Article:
Part of the problem is that the question over who is at fault for the spread of misinformation is contentious and politically charged. Politicians have blamed WhatsApp and called on it to trace and stop the source of hostile messaging.
The company is resolute that it can’t access the encrypted messages sent via its app and, even if it could, sharing them with the government would be tantamount to state surveillance, a position supported by India’s Supreme Court. The firm has, in turn, blamed Indian political parties for “misusing” the app during election times.
Ultimately, the role of WhatsApp in Indian politics needs to be understood through the interaction of technology with wider social and cultural issues. WhatsApp is a tool that amplifies certain tendencies that already exist in Indian society.
For example, incidents of lynching might have much more to do with incitement to violence in a divided society than with an app that potentially facilitates the spread of rumours. Similarly, messages that promote hatred on religious, caste and gender lines rely on prevailing social cleavages.
We need a more well-rounded understanding of the emerging links between digital politics and the public sphere. How is (mis)information circulated by messaging apps related to more traditional forms of political campaigns, such as door to door canvassing, rallies and speeches? And how do these different spheres influence political participation and allegiance in different ways? 
This knowledge needs to be the starting point of any intervention to address WhatsApp’s role in misinformation during elections.

Comments

TRENDING

'Attack on free expression': ABVP 'insults' Udaipur professor for FB post

Counterview Desk   People’s Union for Civil Liberties (PUCL), Rajasthan, condemning what it called "insult of Professor Himanshu Pandya" by students affiliated with with the Akhil Bharatiya Vidyarti Parishad (ABVP) in Udaipur, has said he was evicted from the class where he was teaching after raising "ugly slogans", forcing him to "leave the university".

A Hindu alternative to Valentine's Day? 'Shiv-Parvati was first love marriage in Universe'

By Rajiv Shah*   The other day, I was searching on Google a quote on Maha Shivratri which I wanted to send to someone, a confirmed Shiv Bhakt, quite close to me -- with an underlying message to act positively instead of being negative. On top of the search, I chanced upon an article in, imagine!, a Nashik Corporation site which offered me something very unusual.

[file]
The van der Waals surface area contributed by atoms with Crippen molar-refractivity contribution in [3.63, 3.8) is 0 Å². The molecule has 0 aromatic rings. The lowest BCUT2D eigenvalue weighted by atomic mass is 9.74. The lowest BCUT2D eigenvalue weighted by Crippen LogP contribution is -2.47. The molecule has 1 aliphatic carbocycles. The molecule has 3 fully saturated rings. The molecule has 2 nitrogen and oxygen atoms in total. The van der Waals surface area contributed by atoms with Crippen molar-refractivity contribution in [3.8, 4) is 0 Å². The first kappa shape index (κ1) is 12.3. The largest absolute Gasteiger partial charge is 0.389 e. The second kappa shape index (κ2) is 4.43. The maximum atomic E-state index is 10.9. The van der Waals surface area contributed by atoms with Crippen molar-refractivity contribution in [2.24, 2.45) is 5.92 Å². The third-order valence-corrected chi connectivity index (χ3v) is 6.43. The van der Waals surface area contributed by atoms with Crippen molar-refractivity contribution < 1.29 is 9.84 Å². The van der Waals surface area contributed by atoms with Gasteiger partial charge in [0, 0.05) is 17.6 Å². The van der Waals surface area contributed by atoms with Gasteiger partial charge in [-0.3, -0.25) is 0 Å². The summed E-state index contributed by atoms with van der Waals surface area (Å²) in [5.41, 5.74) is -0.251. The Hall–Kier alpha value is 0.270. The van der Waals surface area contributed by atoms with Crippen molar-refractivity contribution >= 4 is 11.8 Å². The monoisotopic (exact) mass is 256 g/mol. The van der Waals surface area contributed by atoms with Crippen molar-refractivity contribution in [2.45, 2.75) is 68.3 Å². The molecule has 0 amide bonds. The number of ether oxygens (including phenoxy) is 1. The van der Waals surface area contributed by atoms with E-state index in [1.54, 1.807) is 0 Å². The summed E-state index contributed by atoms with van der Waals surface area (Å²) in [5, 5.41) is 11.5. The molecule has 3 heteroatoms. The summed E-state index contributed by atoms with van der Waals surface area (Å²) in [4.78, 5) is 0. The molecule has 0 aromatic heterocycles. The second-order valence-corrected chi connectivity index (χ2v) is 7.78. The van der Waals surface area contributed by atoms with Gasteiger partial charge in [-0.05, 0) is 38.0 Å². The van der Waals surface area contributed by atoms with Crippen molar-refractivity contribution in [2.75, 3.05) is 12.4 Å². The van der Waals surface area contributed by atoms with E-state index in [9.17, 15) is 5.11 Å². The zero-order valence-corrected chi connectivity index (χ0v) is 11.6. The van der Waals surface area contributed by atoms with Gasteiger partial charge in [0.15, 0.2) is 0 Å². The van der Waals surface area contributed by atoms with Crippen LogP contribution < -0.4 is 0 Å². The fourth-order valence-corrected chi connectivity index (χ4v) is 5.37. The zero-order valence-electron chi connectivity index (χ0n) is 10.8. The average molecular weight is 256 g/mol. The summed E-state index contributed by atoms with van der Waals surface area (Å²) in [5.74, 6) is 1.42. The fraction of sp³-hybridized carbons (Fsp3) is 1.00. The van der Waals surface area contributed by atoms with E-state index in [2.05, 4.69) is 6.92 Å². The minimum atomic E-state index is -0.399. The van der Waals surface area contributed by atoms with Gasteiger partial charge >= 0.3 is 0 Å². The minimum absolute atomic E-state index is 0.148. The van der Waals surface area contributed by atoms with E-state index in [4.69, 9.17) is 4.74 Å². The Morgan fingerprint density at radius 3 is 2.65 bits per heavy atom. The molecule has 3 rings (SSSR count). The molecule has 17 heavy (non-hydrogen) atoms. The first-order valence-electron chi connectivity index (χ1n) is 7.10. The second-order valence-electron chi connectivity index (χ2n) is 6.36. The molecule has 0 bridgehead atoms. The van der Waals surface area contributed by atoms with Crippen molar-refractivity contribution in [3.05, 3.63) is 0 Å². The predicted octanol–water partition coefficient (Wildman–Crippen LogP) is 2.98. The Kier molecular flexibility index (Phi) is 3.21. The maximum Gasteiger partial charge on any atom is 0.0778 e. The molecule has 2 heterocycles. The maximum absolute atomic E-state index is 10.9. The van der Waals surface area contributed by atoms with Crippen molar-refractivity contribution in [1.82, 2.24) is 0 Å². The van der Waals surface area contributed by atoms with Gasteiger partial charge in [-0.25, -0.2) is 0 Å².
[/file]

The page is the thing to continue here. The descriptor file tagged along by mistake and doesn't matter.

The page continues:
Moving towards sustainable development? Social, environmental implications of HCES data

By Dr Vandana Sehgal, Dr Amandeep Kaur*  Sustainable development, the high time agenda, encompasses economic, social, and environmental dimensions, aiming for a balance between all these aspects to ensure long-term well-being and prosperity for all. One of the crucial aspects of sustainable development is consumption patterns. Consumption patterns refer to the way individuals, households, and societies use resources and goods. Sustainable consumption patterns entail using resources efficiently, minimizing waste, and considering the environmental and social impacts of consumption choices.

Will numerically strong opposition in Lok Sabha strengthen democracy?

By Prem Singh*  After the first phase of the 18th Lok Sabha elections, which were conducted in seven phases, it was already indicated that a large part of the country's population had decided to contest the elections against the present government. A large number of unemployed youth and the already agitating farmers played a major role in this act of protest. 

Heatwave in Bundelkhand: 'Inadequate attention' on impact on birds, animals

By Bharat Dogra, Reena Yadav*  While the heat wave and its many-sided adverse impacts have been widely discussed in recent times, one important aspect of heat waves has not received adequate attention and this relates to the impact on birds and animals.

How Congress leaders' 'arrogance', BSP's politicking helped BJP alliance to return to power

By Divesh Ranjan, Sandeep Pandey*  There are celebrations in the opposition circles that Bhartiya Janata Party has not been able to reach the half way mark to form the government and will be dependent on coalition partners to run the next government. It is being expected that alliance partners will exert some influence on the BJP to check its unbridled way of functioning where it does not even consult its own legislators. 

NE India: Creating 'greater divisions', BJP claims to have overcome tyranny of distance

By Makepeace Sitlhou*  In March, India’s prime minister, Narendra Modi, said at an election rally in Arunachal Pradesh that previous governments had not cared for states that sent only two representatives to the country’s Parliament, as Arunachal and several others in the Indian Northeast do. Modi failed to see the irony of his claim given that he has not visited Manipur, which has only two representatives in parliament, since the outbreak of an armed ethnic conflict that has raged on for nearly a year. The toll from the violence stands at more than 200 lives lost, and many thousands displaced.